New framework aims to unlock the potential for social media research into young people’s mental health

Research led by the Institute of Psychiatry, Psychology & Neuroscience (IoPPN) at King’s College London proposes a new framework to empower young people in providing informed consent to social media data access by researchers to better understand the relationship between social media and young people’s mental health.

a young girl holding a leaf

The paper, published today in Frontiers in Psychiatry, lays out four core elements to facilitate regulated, confidential access for researchers to social media data in order to make long-term progress toward improved public mental health.

Social media data offers unique insights into the details of a user’s online activities. Currently, ‘enhancing user experience’ is the main factor that social media platforms apply in determining if access to data is granted. However, accredited researchers’ use of social media platform data does not usually improve user experience in the commercial sense, rather it has the potential for wider public health benefits. As a result, researchers rely either on self-reported social media use (which is not accurate) or on study participants requesting a copy of their own social media data and providing this to researchers in a non-user-friendly way.

Access to social media data will help researchers understand the interactions and perceptions of users and provide insight into mental health and wellbeing. The new framework, developed in collaboration with a lived experience advisor, psychiatrists and researchers, proposes four core elements to facilitate secure and regulated researcher access to data:

    1. Determining research need: Qualified researchers at accredited universities intending to use social media data to understand and improve young people’s mental health should co-produce their research with patients, carers and members of the public to justify the rationale for data access.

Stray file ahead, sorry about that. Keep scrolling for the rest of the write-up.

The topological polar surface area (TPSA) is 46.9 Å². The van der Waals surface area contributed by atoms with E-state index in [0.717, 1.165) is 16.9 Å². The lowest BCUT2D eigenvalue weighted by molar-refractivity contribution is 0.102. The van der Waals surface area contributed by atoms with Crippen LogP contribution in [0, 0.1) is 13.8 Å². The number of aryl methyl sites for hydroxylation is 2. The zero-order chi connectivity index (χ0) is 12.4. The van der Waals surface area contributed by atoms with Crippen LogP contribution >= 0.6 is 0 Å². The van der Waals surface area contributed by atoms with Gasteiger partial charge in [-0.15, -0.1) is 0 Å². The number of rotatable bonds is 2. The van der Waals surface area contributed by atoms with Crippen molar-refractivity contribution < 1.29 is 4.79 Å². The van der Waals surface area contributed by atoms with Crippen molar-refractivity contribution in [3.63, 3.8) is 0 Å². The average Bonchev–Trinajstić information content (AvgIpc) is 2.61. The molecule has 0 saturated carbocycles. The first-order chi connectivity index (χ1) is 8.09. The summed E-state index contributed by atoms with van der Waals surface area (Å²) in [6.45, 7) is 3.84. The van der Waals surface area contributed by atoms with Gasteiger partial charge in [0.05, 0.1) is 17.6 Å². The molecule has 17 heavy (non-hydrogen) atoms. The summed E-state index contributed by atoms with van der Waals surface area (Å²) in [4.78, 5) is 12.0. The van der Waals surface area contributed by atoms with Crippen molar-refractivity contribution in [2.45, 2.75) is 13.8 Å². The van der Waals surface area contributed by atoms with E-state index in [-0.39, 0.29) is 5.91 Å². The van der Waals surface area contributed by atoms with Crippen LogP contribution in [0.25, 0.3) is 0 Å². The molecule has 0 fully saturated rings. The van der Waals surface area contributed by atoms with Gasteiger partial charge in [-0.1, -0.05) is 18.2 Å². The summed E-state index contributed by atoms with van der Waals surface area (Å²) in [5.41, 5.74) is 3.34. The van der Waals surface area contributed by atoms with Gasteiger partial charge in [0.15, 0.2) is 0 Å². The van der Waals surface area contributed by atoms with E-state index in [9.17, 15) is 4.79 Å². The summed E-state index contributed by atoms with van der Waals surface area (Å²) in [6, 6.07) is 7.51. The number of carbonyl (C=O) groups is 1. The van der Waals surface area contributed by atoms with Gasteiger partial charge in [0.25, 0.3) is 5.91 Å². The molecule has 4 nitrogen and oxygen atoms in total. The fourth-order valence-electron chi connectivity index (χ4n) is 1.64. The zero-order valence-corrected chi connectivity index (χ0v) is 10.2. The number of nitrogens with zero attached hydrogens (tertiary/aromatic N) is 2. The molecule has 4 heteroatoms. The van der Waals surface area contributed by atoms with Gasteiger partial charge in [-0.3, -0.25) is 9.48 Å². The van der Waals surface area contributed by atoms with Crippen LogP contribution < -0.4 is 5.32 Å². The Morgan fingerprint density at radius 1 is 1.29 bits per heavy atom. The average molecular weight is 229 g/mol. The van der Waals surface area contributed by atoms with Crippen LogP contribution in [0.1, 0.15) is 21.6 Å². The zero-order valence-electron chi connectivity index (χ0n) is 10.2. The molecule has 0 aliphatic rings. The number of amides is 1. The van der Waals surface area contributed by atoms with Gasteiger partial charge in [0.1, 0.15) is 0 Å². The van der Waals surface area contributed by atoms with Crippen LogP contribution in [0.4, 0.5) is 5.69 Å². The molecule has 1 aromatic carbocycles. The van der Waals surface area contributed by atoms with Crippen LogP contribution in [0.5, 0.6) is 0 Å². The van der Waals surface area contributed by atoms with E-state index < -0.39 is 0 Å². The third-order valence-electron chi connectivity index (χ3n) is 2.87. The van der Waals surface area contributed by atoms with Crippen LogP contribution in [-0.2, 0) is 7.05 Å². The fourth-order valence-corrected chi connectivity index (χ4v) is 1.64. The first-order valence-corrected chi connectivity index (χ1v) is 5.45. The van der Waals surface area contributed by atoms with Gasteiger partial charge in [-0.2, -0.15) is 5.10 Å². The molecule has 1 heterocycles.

2. Ethical approval and informed consent: Participants should always be empowered to understand why and how their data will be used for research. This should be in accessible formats which service user groups co-produce with researchers.
    3. Data access and analysis: Robust data management guidelines and well-defined accountability of individual institutions should be established. Having a trained service user group with lived experience involved in data analysis can realign researchers’ misinterpretations and challenge the ways in which findings are reported.
    4. Open dissemination: It is recommended for peer review to be conducted before data collection and public dissemination, emphasising the importance of the research question and the quality of methodology. Lived experience advisers or service user researchers should be included in the creation of any documents, briefings and research papers arising from the research to promote accessibility, transparency and collaboration for the public and academic community.

Co-production with user and stakeholder groups is the cross-cutting theme incorporated into each of the four elements. Researchers should work collaboratively with those with lived experience, carers and members of the public to first identify the research priorities and then co-produce research protocols and methods.

“We know social media has an impact on young people’s mental health and wellbeing, but there is not enough evidence to determine who is affected, how and to what extent. Although social media has strengthened communication networks for many, the dangers posed to at-risk young people are serious. It is important that we unlock social media data’s potential for research and use this data for societal good. We hope this framework will be a ‘call to action’ to stimulate social media platforms, policy makers, researchers, users and stakeholder groups to make positive changes by collaborative working.”

Dr Rina Dutta

Reader in Suicidology and Psychiatry and Consultant Psychiatrist at King’s IoPPN and South London and Maudsley NHS Foundation Trust and the study’s senior author

Proposed framework to facilitate regulated, confidential access for researchers to social media data to investigate young people’s mental health.

This work was supported by UK Research and Innovation (UKRI), Medical Research Foundation, Medical Research Council and the National Institute for Health and Care Research (NIHR) Maudsley Biomedical Research Centre.

Maximizing the positive and minimizing the negative: Social media data to study youth mental health with informed consent (Daniel Leightley, Amanda Bye, Ben Carter, Kylee Trevillion, Stella Branthonne-Foster, Maria Liakata, Anthony Wood, Dennis Ougrin, Amy Orben, Tasmin Ford, Rina Dutta) was published in Frontiers in Psychiatry (DOI: 10.3389/fpsyt.2022.1096253)

For more information, please contact Franca Davenport, Communications and Engagement Manager (part-time), NIHR Maudsley Biomedical Research Centre, franca.davenport@kcl.ac.uk Tel: +44(0) 7976 918968.